Newspaper Page Text
THE MAUI NEWS, SATURDAY, FEBRUARY 13, 1915.
Old Girl is
Foot Torn Off By Shell While Carry
ing Water to Thirsty German Sol
diers in Trenches iS NOW (lost I the head nurse's desk and asked
Potior! Philil in Vianni One tmirnlnu in .1 uue Or. Severn was ' " : " .
I bllbU VUIIU III Ibllllfl
Was Sweet i
Her Dream Became ft
By ETHEL JAMES CO ANN
Copyright by Frimk A. Munsey Co.
W t J'lt porcine Into pink, and the wind
tt.'iii iii,- H, Ue blew in at the open
A hi' lil the chiilr beside her hed
lie mi w Iht IiiiikI Mullet du tbeconnter
pane, and. bending over. Just as the
light touched her, he saw that her eyes '
' were open and on her poor face a look i
of Ineffable content rested. 1
lie took the fluttering Angers In his
hand and said. "Nell." i
Then she fell asleep. I
The pink dawn yielded to yellow sun- ,
light, and still she slept. The surgeon
went down to breakfast, and when he
returned she had not awakened.
At 10 o'clock the offlce boy went to
FITTED BY THE
Vienna. The most petted little girl
In Vienna these days is twelve-year-old
Rosa Zenoch of Ramicnna Gora,
resident pro lem. In a cot of the gen
eral hospital in the clinic of Professor
Hohenegg. The child, who, for 12
days, carried water to thirsty German
soldiers In the trenches near her
home, was wounded by a shrapnel
shell which tore away one of her feet.
Emperor Francis Joseph has sent her
a gold chain with a diamond pendant
forming his initials. Vienna sends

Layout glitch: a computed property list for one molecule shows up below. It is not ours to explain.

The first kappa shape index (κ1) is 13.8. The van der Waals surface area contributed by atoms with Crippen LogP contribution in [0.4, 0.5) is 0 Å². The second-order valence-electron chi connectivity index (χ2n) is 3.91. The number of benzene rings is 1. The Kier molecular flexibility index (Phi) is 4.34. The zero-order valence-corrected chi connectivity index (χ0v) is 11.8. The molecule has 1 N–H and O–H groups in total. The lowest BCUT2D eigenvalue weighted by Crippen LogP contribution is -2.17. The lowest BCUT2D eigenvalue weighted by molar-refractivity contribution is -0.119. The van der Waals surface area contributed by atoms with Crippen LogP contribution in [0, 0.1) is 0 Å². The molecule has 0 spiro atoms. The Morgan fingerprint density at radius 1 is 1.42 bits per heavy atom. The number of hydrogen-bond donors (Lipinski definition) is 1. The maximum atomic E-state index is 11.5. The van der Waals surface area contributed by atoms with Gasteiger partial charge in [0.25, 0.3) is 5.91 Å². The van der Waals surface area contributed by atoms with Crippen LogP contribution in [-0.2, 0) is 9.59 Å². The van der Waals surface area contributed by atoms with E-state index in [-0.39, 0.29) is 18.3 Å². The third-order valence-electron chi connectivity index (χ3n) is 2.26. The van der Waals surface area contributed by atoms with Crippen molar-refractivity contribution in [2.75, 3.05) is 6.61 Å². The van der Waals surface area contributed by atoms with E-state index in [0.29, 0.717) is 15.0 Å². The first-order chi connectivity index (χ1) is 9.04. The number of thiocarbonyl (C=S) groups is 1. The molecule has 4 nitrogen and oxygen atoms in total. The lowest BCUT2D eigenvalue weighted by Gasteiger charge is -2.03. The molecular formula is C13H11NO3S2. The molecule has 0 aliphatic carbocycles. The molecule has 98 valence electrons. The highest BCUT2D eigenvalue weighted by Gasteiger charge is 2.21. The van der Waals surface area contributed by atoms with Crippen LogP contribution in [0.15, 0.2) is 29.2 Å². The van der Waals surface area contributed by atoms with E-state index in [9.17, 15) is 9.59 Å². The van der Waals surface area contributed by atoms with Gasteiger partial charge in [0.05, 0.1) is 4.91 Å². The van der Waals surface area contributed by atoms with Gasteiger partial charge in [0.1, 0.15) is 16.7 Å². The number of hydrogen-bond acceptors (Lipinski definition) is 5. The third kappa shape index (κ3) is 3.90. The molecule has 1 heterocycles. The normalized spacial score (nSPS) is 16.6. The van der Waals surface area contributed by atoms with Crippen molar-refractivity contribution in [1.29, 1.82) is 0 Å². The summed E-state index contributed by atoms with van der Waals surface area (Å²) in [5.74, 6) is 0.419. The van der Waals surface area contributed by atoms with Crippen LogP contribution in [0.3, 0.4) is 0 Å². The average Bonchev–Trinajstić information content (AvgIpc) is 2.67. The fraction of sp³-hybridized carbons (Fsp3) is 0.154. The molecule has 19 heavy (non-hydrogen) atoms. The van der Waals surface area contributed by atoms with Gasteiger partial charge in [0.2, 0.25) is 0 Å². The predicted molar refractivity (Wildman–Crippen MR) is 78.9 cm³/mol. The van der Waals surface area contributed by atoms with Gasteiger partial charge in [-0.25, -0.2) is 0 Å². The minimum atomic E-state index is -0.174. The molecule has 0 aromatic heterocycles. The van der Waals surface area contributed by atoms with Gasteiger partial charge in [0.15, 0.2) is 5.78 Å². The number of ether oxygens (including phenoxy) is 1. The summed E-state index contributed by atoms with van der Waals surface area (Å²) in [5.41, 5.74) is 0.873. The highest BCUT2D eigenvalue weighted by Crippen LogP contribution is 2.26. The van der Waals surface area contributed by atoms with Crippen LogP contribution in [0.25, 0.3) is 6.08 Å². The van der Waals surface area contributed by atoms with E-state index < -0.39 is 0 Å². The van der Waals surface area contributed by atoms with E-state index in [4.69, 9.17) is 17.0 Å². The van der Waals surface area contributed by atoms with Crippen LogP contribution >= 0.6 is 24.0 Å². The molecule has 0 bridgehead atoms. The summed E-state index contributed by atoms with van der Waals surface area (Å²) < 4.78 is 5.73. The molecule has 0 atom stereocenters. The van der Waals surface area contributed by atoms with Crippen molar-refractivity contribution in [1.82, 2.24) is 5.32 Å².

her fruits and dainties and flowers,
and many books of which she cannot
read a line. There are occasional gifts strong odor of ether, and two orderlies
walking down tbe steps of the City hos
pital In tlmiover. As he was about to
get into Ills phaeton one of the Internes
rushed out and said. "Dr. Arnold wants
you to do the operation he has on for
10 o'clock "
The surgeon removed his font from
the carriage step and turned around.
don't know anything about the
case, where ts Arnold.'
'lie's hud an accident and can't
The doctor meditated a minute or
two, then went back up the hospital
A few minutes Intel the surgeon. In
clinic uniform, entered the operating
A door swung open, there was a
of money, too, which the child's moth
er, who now lives with her In the hos
pital ward, takes thrifty care of.
The mother, who speaks only Ru-
thenian, recently told a representative
of the Berliner Vossische Zeitung the
story of her little girl.
"We are poor farmer folk from the
neighborhood of Navaruska. We have
only one acre of ground and a little
house. Now that, too, is gone; the
Russians burned it down and dragged
my husband away God knows where.
Daily the soldiers marched past us.
We are poor and have little to eat.
But Joseph, our eldest, joined the col
ors, and always, when the soldiers
knocked at the door and entered,
Rosa would ask, 'Is Joseph with
"The soldiers spoke only German or
Hungarian, and she speaks only Ru-
thenian. The soldiers were fearfully
hungry and thirsty. Finally Rosa
learned to understand the one Ger
man question, 'Haben sie was zu trin
ken?' ('Have you anything to drink?')
And she learned the German sentence,
'Ja wlr haben,' ("Yes, we have.') As
long as we had milk and bread we
gave them milk and bread. Then I
had to go to the well and lower the
pail and fetch water for the soldiers